Monday, October 10, 2011


Stargazers by Sarah Summers
Stargazers by Sarah Summers

By Anthony Aguirre

Paradoxes arise when one or more convincing truths contradict either each other, clash with other convincing truths, or violate unshakable intuitions. They are frustrating, yet beguiling. Many see virtue in avoiding, glossing over, or dismissing them. Instead we should seek them out, if we find one sharpen it, push it to the extreme, and hope that the resolution will reveal itself, for with that resolution will invariably come a dose of Truth.

History is replete with examples and with failed opportunities. One of my favorites is Olber's paradox. Suppose the universe were filled with an eternal roughly uniform distribution of shining stars. Faraway stars would look dim because they take up a tiny angle on the sky; but within that angle they are as bright as the Sun's surface. Yet in an eternal and infinite (or finite but unbounded) space, every direction would lie within the angle taken up by some star. The sky would be alight like the surface of the sun. Thus, a simple glance at the dark night sky reveals that the universe must be dynamic: expanding, or evolving. Astronomers grappled with this paradox for several centuries, devising unworkable schemes for its resolution. Despite at least one correct view (by Edgar Allen Poe!), the implications never really permeated even the small community of people thinking about the fundamental structure of the universe. And so it was that Einstein, when he went to apply his new theory to the universe, sought an eternal and static model that could never make sense, introduced a term into his equations which he called his greatest blunder, and failed to invent the big-bang theory of cosmology.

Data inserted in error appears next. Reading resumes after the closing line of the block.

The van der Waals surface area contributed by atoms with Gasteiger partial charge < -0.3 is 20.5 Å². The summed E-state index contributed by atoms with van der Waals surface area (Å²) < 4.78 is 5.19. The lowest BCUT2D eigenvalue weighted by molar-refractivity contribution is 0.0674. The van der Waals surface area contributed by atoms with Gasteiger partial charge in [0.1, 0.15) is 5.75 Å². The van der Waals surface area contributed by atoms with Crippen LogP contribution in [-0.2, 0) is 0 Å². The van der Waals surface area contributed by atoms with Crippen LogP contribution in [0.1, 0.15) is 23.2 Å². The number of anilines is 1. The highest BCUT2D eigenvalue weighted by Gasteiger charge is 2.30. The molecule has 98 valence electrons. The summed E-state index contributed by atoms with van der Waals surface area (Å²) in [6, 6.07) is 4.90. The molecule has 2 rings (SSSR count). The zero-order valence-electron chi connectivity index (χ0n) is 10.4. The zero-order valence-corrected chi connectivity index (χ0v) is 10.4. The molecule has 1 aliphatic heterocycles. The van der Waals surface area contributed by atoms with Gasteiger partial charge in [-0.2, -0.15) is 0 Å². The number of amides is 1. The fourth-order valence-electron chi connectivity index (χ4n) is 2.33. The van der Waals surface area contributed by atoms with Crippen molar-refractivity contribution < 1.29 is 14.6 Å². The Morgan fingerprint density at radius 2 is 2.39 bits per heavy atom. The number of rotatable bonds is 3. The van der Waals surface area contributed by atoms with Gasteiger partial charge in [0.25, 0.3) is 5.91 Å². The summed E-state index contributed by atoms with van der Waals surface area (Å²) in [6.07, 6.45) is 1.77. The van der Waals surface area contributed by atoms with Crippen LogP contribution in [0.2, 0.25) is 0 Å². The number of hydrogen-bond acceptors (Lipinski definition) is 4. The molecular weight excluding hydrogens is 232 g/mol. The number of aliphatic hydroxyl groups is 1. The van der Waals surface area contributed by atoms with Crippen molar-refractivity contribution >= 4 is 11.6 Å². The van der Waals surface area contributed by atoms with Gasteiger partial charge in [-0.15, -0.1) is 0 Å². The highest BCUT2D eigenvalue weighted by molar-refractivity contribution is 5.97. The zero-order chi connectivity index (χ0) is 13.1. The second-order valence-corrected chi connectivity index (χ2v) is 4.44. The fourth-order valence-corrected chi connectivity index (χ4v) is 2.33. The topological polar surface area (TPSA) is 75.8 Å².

Nature appears to contradict itself with the utmost rarity, and so a paradox can be opportunity for us to lay bare our cherished assumptions, and discover which of them we must let go. But a good paradox can take us farther, to reveal that the not just the assumptions but the very modes of thinking we employed in creating the paradox must be replaced. Particles and waves? Not truth, just convenient models. The same number of integers as perfect squares of integers? Not crazy, though you might be if you invent cardinality. This sentence is false. And so, says Godel, might be the foundations of any formal system that can refer to itself. The list goes on.

What next? I've got a few big ones I'm wrestling with. How can thermodynamics' second law arise unless cosmological initial conditions are fine-tuned in a way we would never accept in any other theory or explanation of anything? How do we do science if the universe is infinite, and every outcome of every experiment occurs infinitely many times? 

What impossibility is nagging at you?

Article source here 
Image by Sarah Summers